More than just roads & buildings

For a few decades now, cities are increasingly and rapidly becoming the centres of economic activity all over the world. Their compact structure enables efficiency and productivity. The city is where all the opportunities lie. No wonder then that all over the world there is a deluge of populations into cities from rural centres. This has undoubtedly put enormous pressure on local bodies in cities to augment physical infrastructure and upgrade services to meet the needs of this large and growing population. The success so far has been mixed. It is but natural given that the challenge is of gargantuan proportions and the fact that cities’ responses have been more modest than robust. Thus in India, we see a number of national programmes, AMRUT, Smart Cities, Swachh Bharat and so on attempting to handhold states and ULBs with necessary focus, ideas and budgetary support. These will in due course help meet the challenges better by addressing infra needs and service delivery deficits. In their quest to meet these challenges urban local bodies will need to keep in mind various considerations. Among the foremost is the environment. Rapid growth of cities, both vertical and horizontal, is resulting in loss of tree cover in most cities. The resultant heat islands, loss of wetlands, increasing vehicular emissions, dumping in our rivers and lakes, waste generation are all contributing to the ‘ticking time bomb’ to which we seem to have no answers. Court interventions and civil society efforts have not provided great comfort. It is time for the individual citizen to reform, and to do so quickly. Public health is an equally important concern in our cities. The environmental degradation coupled with poor sanitation and hygiene poses great risks of communicable disease as well as noncontagious, life threatening ones. Fragile public health infrastructure and feeble response by the public bodies denies citizens appropriate redressal. Private healthcare is all but inaccessible for the large majority due to steep costs. Therefore public health infrastructure needs to be beefed up in great measure in our cities. This calls for not just budgetary allocations but creating a cadre of dedicated, motivated, caring and competent healthcare professionals. Our cities also need to become more inclusive and respond adequately to all sections, the urban poor, women, children, the specially abled, among others. For too long our cities and their systems (public transport, buildings and public spaces) have been designed with the general or ‘average’ citizen in mind. This needs to change if we are to ensure that we ‘leave no one behind’. We look at some of these issues, the challenges, the possible responses and experiences of cities. In the cover story, we delve into the challenges of urban infrastructure and service delivery facing our cities. Cities have been unable to add necessary new infrastructure to keep pace with growing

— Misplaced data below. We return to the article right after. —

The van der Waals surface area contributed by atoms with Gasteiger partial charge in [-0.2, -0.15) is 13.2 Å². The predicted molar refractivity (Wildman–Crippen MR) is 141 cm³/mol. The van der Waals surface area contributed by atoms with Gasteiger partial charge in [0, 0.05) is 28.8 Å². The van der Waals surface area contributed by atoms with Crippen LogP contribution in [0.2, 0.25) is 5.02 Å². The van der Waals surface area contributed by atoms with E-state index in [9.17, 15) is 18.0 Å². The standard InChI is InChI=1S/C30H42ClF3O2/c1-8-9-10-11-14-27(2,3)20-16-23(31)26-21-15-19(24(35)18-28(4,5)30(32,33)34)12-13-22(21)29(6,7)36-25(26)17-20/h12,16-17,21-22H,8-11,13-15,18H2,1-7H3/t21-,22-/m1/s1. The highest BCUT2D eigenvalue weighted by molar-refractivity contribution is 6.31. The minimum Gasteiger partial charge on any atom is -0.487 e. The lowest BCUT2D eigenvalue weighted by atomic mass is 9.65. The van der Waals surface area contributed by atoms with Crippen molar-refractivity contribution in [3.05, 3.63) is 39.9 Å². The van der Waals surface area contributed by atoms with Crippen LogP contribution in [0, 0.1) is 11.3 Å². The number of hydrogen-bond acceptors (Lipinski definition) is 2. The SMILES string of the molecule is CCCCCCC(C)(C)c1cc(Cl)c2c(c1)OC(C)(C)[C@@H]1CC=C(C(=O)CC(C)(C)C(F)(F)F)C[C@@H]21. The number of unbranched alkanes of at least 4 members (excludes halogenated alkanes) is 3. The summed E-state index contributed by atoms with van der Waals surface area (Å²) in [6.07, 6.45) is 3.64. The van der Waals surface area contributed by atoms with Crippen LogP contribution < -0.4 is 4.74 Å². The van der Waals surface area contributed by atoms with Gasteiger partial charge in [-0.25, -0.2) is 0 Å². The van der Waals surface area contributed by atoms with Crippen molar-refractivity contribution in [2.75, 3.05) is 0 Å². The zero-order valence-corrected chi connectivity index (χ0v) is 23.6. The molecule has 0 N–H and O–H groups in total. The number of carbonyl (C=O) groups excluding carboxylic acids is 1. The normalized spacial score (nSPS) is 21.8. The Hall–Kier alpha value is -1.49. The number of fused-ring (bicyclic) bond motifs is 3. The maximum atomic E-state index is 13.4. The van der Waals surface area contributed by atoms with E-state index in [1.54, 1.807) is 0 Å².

urban population and the needs and aspirations of people. At the same time, the existing infrastructure is ageing. Estimates of investments required to replace, replenish and create new infrastructure in our cities are mind-boggling. ULBs tasked with the management of cities are struggling with their finances. Clearly much needs to be done. Governments at all levels, policymakers and others working on several interventions must succeed in their efforts if we are to move towards more efficient, equitable and sustainable cities.

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